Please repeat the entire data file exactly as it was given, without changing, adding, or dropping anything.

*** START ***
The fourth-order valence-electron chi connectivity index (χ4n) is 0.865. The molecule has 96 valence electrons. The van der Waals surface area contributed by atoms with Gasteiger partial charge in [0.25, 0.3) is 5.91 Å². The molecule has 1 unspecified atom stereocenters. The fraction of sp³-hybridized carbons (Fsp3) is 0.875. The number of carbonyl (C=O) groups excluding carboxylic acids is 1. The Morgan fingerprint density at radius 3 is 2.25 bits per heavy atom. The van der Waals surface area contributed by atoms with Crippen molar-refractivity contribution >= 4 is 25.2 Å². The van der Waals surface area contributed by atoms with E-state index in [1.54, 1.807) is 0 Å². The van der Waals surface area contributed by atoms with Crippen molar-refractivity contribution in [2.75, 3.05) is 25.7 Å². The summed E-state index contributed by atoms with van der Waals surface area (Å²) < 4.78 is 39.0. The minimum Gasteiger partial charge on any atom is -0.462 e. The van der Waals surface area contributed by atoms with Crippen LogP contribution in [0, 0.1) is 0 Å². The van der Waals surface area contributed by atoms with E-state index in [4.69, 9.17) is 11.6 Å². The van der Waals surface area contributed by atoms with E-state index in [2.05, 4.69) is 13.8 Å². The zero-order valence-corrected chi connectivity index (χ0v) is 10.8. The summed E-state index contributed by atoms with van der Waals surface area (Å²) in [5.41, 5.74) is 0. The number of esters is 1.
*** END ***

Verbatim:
The fourth-order valence-electron chi connectivity index (χ4n) is 0.865. The molecule has 96 valence electrons. The van der Waals surface area contributed by atoms with Gasteiger partial charge in [0.25, 0.3) is 5.91 Å². The molecule has 1 unspecified atom stereocenters. The fraction of sp³-hybridized carbons (Fsp3) is 0.875. The number of carbonyl (C=O) groups excluding carboxylic acids is 1. The Morgan fingerprint density at radius 3 is 2.25 bits per heavy atom. The van der Waals surface area contributed by atoms with Crippen molar-refractivity contribution >= 4 is 25.2 Å². The van der Waals surface area contributed by atoms with E-state index in [1.54, 1.807) is 0 Å². The van der Waals surface area contributed by atoms with Crippen molar-refractivity contribution in [2.75, 3.05) is 25.7 Å². The summed E-state index contributed by atoms with van der Waals surface area (Å²) < 4.78 is 39.0. The minimum Gasteiger partial charge on any atom is -0.462 e. The van der Waals surface area contributed by atoms with Crippen LogP contribution in [0, 0.1) is 0 Å². The van der Waals surface area contributed by atoms with E-state index in [4.69, 9.17) is 11.6 Å². The van der Waals surface area contributed by atoms with E-state index in [2.05, 4.69) is 13.8 Å². The zero-order valence-corrected chi connectivity index (χ0v) is 10.8. The summed E-state index contributed by atoms with van der Waals surface area (Å²) in [5.41, 5.74) is 0. The number of esters is 1.